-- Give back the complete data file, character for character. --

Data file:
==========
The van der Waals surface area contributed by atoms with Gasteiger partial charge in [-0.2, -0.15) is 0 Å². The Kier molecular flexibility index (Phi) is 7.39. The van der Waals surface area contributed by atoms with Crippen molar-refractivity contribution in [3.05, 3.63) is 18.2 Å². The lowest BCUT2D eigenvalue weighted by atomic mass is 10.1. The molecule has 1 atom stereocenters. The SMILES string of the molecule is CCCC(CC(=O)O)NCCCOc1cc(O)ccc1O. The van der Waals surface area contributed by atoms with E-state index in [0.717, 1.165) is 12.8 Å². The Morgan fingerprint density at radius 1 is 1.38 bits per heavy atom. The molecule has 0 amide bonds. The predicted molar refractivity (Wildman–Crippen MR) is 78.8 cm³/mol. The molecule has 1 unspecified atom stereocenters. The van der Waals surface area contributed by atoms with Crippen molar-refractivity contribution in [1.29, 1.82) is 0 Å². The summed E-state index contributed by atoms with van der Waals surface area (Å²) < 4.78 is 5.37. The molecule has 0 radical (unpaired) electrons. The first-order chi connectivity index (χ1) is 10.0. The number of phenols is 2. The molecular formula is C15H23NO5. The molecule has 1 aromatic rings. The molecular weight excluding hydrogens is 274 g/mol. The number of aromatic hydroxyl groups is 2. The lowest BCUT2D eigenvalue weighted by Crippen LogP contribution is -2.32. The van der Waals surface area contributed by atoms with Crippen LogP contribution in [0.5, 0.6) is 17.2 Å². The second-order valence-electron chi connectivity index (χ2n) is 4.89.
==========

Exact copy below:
The van der Waals surface area contributed by atoms with Gasteiger partial charge in [-0.2, -0.15) is 0 Å². The Kier molecular flexibility index (Phi) is 7.39. The van der Waals surface area contributed by atoms with Crippen molar-refractivity contribution in [3.05, 3.63) is 18.2 Å². The lowest BCUT2D eigenvalue weighted by atomic mass is 10.1. The molecule has 1 atom stereocenters. The SMILES string of the molecule is CCCC(CC(=O)O)NCCCOc1cc(O)ccc1O. The van der Waals surface area contributed by atoms with E-state index in [0.717, 1.165) is 12.8 Å². The Morgan fingerprint density at radius 1 is 1.38 bits per heavy atom. The molecule has 0 amide bonds. The predicted molar refractivity (Wildman–Crippen MR) is 78.8 cm³/mol. The molecule has 1 unspecified atom stereocenters. The van der Waals surface area contributed by atoms with Crippen molar-refractivity contribution in [1.29, 1.82) is 0 Å². The summed E-state index contributed by atoms with van der Waals surface area (Å²) < 4.78 is 5.37. The molecule has 0 radical (unpaired) electrons. The first-order chi connectivity index (χ1) is 10.0. The number of phenols is 2. The molecular formula is C15H23NO5. The molecule has 1 aromatic rings. The molecular weight excluding hydrogens is 274 g/mol. The number of aromatic hydroxyl groups is 2. The lowest BCUT2D eigenvalue weighted by Crippen LogP contribution is -2.32. The van der Waals surface area contributed by atoms with Crippen LogP contribution in [0.5, 0.6) is 17.2 Å². The second-order valence-electron chi connectivity index (χ2n) is 4.89.